A 15-year-old boy accused of fatally shooting his father in their condominium near Scripps Ranch denied allegations of murder and the use of a gun in Juvenile Court Thursday, and a judge ruled that the boy should remain in custody because he poses a danger to the community.
Deputy Public Defender Tanya Starkweather entered the denials on behalf of her client in a hearing before Judge Aaron Katz.
The boy’s mother, brother, grandparents, aunt, uncle, and the brother’s girlfriend attended the hearing.
The judge granted a request that the boy’s mother and brother be able to visit the boy on one occasion outside of normal visiting hours. The boy’s family plans to bring him contact lenses, Starkweather said.
A readiness hearing was set for May 18.
Thanh Pham, 46, was gunned down a little before 8:40 p.m. Sunday, San Diego police homicide Lt. Anthony Dupree said. Responding officers found him bleeding from at least one gunshot wound on the floor of a bedroom inside the condo at 11215 Affinity Court in the Miramar Ranch North neighborhood. Pham was pronounced dead at the scene.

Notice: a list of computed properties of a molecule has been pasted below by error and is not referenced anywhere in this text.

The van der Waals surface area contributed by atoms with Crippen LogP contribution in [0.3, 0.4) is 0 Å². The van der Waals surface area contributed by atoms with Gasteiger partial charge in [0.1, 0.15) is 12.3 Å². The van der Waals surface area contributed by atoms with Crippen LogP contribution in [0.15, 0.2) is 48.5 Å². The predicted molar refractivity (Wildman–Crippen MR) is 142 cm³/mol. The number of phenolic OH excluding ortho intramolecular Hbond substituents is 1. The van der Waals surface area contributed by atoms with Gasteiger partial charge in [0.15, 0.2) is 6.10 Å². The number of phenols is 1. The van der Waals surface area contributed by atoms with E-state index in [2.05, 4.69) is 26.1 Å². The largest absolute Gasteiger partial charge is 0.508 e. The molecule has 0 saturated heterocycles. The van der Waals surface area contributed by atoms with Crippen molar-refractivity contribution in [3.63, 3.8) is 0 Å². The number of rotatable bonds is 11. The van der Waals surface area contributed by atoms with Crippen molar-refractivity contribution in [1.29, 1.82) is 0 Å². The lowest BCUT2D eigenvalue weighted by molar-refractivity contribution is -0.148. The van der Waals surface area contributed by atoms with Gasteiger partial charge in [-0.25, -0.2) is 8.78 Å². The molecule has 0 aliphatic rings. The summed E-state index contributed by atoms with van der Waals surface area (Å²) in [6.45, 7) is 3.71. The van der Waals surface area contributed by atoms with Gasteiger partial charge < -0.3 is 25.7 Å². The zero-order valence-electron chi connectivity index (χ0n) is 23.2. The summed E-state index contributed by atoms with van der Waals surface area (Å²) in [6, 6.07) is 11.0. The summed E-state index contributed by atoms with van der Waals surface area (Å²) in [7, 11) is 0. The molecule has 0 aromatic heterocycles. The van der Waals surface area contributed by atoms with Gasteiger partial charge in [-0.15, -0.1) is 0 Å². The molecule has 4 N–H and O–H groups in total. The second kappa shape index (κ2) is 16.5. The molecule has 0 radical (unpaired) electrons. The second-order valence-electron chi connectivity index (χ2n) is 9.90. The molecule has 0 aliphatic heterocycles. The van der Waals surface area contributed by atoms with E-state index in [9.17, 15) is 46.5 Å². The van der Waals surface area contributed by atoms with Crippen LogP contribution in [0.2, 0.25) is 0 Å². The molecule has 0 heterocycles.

The 15-year-old suspect had fled from the condo on foot before police arrived, but he was arrested about 1 a.m. Monday, roughly two miles from his family’s dwelling, after someone spotted him on Scripps Poway Parkway near the I-15, Dupree said. He was allegedly arrested with a handgun in his waistband and dozens of rounds of ammunition in his backpack.
Footage from several news cameras at the scene showed officers taping brown paper bags around the suspect’s hands, presumably to preserve possible gunshot residue evidence. Cameras also captured officers collecting evidence on the hood of a patrol vehicle that included a black handgun, at least two ammunition clips and two boxes of bullets.
Deputy District Attorney Mary Loeb sought and was granted a protective order for body-worn camera evidence.
After the suspect was booked into jail, he complained of injuries and taken to a hospital out of precaution, Dupree said.
Contrary to some initial news reports, Dupree said investigators had no evidence suggesting the teen was planning any other violence, including at Mira Mesa High School, where he is a sophomore.
—City News Service
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